Social Status, Social Structure and Space - Social Inequality in Germany and its Consequences for the People
1DIW Berlin Socio-Economic Panel Study (SOEP); 2University of Applied Sciences and Arts Northwestern Switzerland
Social inequality, understood as an unequal distribution of resources (e.g. income, education), manifest unequal social participation and different scopes and chances of social action. Social inequality manifests itself in different ways, between different population groups and between territories, e.g. regions, city districts and residential areas. The spatial accumulation of people with low social status has an own quality, often labeled as the “double discrimination of poor people” (Friedrichs/Blasius 2000).
In this presentation, we will dynamically describe different forms of spatial related social inequalities for Germany and examine its impact on individuals. In a first step, we will characterize ethnic and social segregation in Germany for the years 2007 to 2015, by using small-scale spatial data (500 households per subregion on average) for all municipalities in Germany. In a second step, we turn to representative longitudinal SOEP data at the individual level and compare his or her socioeconomic situation to the social structure of the neighborhood and the mediate area in which the person lives. In a third step we will examine the significance of spatial related social inequality on aspects of individual well-being including aspects of satisfaction and of social cohesion like trust in institutions and perceptions of justice.
The possibility to connect household survey data from the SOEP (SOEP V33.1) and territorial-spatial information (microm) based on exact geo-coordinates is a special feature that enables to research spatial implications of social inequality in Germany and its consequences for individual wellbeing.
The Effect of Urban Transformation on Senior Citizens’ Social and Economic Capital: The Case of Istanbul
1Abant İzzet Baysal University, Turkey; 2Yıldız Teknik University, Turkey; 3Ministry of National Education; 4Istanbul University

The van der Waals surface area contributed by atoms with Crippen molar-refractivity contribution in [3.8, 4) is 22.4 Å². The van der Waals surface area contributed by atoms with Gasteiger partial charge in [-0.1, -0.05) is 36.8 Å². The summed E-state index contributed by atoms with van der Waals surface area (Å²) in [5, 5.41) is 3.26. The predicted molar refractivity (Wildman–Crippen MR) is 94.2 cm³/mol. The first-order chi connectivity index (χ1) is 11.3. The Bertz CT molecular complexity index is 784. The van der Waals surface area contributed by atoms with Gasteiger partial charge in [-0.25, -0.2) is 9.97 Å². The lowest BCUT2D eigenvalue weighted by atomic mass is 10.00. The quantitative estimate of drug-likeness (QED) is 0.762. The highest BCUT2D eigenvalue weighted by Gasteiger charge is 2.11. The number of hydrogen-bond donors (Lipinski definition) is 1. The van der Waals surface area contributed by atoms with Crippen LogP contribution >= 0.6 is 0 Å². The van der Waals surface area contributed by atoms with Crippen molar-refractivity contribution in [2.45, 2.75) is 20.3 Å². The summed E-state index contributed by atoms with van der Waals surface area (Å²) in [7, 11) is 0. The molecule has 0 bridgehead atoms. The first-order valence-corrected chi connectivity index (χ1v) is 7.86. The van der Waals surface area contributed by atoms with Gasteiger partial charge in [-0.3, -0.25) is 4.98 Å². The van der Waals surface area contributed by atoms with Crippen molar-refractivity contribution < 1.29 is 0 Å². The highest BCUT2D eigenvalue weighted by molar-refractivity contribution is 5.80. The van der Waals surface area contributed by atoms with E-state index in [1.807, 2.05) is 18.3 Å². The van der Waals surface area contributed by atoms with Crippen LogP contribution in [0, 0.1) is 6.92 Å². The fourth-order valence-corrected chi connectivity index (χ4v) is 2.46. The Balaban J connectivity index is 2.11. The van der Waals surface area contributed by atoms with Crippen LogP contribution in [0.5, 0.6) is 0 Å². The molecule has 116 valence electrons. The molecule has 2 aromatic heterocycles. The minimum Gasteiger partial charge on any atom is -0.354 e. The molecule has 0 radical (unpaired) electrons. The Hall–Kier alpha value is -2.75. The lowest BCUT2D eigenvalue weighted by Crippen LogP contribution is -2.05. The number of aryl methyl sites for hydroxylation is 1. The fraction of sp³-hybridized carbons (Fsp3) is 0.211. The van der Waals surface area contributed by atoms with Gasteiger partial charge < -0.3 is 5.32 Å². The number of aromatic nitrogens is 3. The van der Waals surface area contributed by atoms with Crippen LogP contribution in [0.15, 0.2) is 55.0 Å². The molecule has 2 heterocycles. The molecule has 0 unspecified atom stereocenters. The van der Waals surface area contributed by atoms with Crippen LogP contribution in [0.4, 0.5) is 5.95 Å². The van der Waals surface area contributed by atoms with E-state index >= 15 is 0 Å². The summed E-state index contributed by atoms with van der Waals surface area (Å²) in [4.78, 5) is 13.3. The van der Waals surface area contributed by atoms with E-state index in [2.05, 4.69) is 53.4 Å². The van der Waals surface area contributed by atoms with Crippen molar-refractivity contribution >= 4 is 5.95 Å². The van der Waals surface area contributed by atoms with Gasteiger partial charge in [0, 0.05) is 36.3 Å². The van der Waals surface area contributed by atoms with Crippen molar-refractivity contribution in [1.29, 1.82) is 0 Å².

The subject of this study is to reveal how the urban transformation has done publicly in Istanbul has impacted the levels of social and economic capital for individuals aged 65 and older. On this point, the questions of the extent to which and how urban transformation answers or doesn’t answer the needs and expectations of the elderly, being the most fragile, also gain importance. The senior citizens with low socioeconomic status residing in settlements that have run up against publicly-handled urban transformation increase the importance of this study because, in this way, the effects of publicly-handled urban transformation can be exposed. The purpose of this study is to explain how and why urban transformation affects which components of both senior citizens’ quality of life, as well as their social and economic capital that can be considered in connection with this, in the contexts of ageing in place, active ageing, and the phenomena of social exclusion or social integration. The universe of the study is composed of neighbourhoods in Istanbul that have run up against publicly-handled urban transformation. While the sample has been determined using the purposeful/guided sampling technique, the number of individuals who would be applied the questionnaire in the districts and related neighbourhoods that have experienced publicly-handled urban transformation has been determined using the proportionally stratified sampling technique. The quantitative data collection technique has been used as the data collection technique, and in this context, 1,800 senior citizens have been applied the questionnaire by way of direct interviews. Evaluating the data by transferring to the computer environment was performed by means of the quantitative data analysis program, SPSS.